To establish the PSPACE-hardness of GG, we can reduce the FORMULA-GAME problem (which is known to be PSPACE-hard) to GG in polynomial time (P). In brief, an instance of the FORMULA-GAME problem consists of a quantified Boolean formula φ = ∃x1x2x3 ...Qxk(ψ) where Q is either ∃ or ∀. The game is played by two players, Pa and Pe, who alternate choosing values for successive xi. Pe wins the game if the formula ψ ends up true, and Pa wins if ψ ends up false. The formula ψ is assumed to be in conjunctive normal form.

In this proof, we assume that the quantifier list starts and ends with the existential qualifier, ∃, for simplicity. Note that any expression can be converted to this form by adding dummy variables that do not appear in ψ.

Generalized geography 3.png

By constructing a graph G like the one shown above, we will show any instance of FORMULA-GAME can be reduced to an instance of Generalized Geography, where the optimal strategy for P1 is equivalent to that of Pe, and the optimal strategy for P2 is equivalent to that of Pa.

The left vertical chain of nodes is designed to mimic the procedure of choosing values for variables in FORMULA-GAME. Each diamond structure corresponds to a quantified variable. Players take turns deciding paths at each branching node. Because we assumed the first quantifier would be existential, P1 goes first, selecting the left node if x1 is true and the right node if x1 is false. Each player must then take forced turns, and then P2 chooses a value for x2. These alternating assignments continue down the left side. After both players pass through all the diamonds, it is again P1 's turn, because we assumed that the last quantifier is existential. P1 has no choice but to follow the path to the right side of the graph. Then it is P2 's turn to make a move.

When the play gets to the right side of the graph, it is similar to the end of play in the formula game. Recall that in the formula game, Pe wins if ψ is true, while Pa wins if ψ is false. The right side of the graph guarantees that P1 wins if and only if Pe wins, and that P2 wins if and only if Pa wins.

First we show that P2 always wins when Pa wins. If Pa wins, ψ is false. If ψ is false, there exists an unsatisfying clause. P2 will choose an unsatisfying clause to win. Then when it is P1's turn he must choose a literal in that clause chosen by P2. Since all the literals in the clause are false, they do not connect to previously visited nodes in the left vertical chain. This allows P2 to follow the connection to the corresponding node in a diamond of the left chain and select it. However, P1 is now unable to select any adjacent nodes and loses.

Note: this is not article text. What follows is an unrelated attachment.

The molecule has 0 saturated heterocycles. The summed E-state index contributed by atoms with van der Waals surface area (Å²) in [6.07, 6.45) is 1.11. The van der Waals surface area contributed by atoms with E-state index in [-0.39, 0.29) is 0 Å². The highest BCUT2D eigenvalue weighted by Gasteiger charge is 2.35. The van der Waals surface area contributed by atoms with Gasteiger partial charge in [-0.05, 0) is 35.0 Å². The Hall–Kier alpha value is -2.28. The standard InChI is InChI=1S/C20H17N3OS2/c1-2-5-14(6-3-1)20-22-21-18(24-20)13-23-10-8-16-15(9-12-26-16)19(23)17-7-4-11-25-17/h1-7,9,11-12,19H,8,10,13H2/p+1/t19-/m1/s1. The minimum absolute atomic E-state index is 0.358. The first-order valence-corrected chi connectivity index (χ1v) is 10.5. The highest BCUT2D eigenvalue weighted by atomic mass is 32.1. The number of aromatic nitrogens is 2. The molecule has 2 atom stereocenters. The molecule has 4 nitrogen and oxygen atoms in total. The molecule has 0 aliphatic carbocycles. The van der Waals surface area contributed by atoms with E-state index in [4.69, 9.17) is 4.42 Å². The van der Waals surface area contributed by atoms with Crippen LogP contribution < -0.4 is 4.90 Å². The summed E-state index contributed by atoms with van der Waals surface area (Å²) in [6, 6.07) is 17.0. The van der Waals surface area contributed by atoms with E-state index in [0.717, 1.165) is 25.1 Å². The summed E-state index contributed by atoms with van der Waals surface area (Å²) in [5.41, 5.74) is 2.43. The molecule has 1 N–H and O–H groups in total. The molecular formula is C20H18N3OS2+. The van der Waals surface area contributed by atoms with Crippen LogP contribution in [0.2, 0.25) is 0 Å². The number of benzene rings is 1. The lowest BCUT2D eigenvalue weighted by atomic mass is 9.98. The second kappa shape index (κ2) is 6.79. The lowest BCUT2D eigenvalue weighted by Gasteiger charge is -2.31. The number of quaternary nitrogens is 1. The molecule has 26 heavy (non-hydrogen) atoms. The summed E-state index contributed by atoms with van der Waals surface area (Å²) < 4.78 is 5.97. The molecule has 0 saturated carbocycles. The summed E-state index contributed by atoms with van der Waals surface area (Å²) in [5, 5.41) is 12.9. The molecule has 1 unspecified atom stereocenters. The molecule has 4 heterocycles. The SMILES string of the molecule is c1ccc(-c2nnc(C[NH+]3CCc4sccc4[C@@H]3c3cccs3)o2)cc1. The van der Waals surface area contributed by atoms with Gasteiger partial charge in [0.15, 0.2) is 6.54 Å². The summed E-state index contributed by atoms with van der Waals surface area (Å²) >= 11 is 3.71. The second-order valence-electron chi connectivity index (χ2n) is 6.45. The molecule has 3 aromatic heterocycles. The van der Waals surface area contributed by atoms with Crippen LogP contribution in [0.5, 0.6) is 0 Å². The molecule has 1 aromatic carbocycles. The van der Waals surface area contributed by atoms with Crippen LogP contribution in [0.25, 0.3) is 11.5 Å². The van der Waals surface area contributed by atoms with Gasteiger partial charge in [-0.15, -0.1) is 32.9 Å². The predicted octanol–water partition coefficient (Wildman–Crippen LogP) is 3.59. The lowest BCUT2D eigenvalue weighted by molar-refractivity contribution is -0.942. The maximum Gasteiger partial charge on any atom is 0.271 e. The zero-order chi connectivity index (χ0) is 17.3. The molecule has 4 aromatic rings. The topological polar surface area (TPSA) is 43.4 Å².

Now we show that P1 always wins when Pe wins. If Pe wins, ψ is true. If ψ is true, every clause in the right side of the graph contains a true literal. P2 can choose any clause. Then P1 chooses the literal that is true. And because it is true, its adjacent node in the left vertical node has already been selected, so P2 has no moves to make and loses.

Planar generalized geography is PSPACE-complete[edit]

Generalized geography is PSPACE-complete, even when played on planar graphs. The following proof is from theorem 3 of.[1]

Since planar GG is a special case of GG, and GG is in PSPACE, so planar GG is in PSPACE. It remains to show that planar GG is PSPACE-hard. This can be proved by showing how to convert an arbitrary graph into a planar graph, such that a game of GG played on this graph will have the same outcome as on the original graph.

In order to do that, it's only necessary to eliminate all the edge crossings of the original graph, and since any graph can be drawn so that no three edges intersect at a point, it's only necessary to eliminate all crossings of two edges, which can be done by the following method: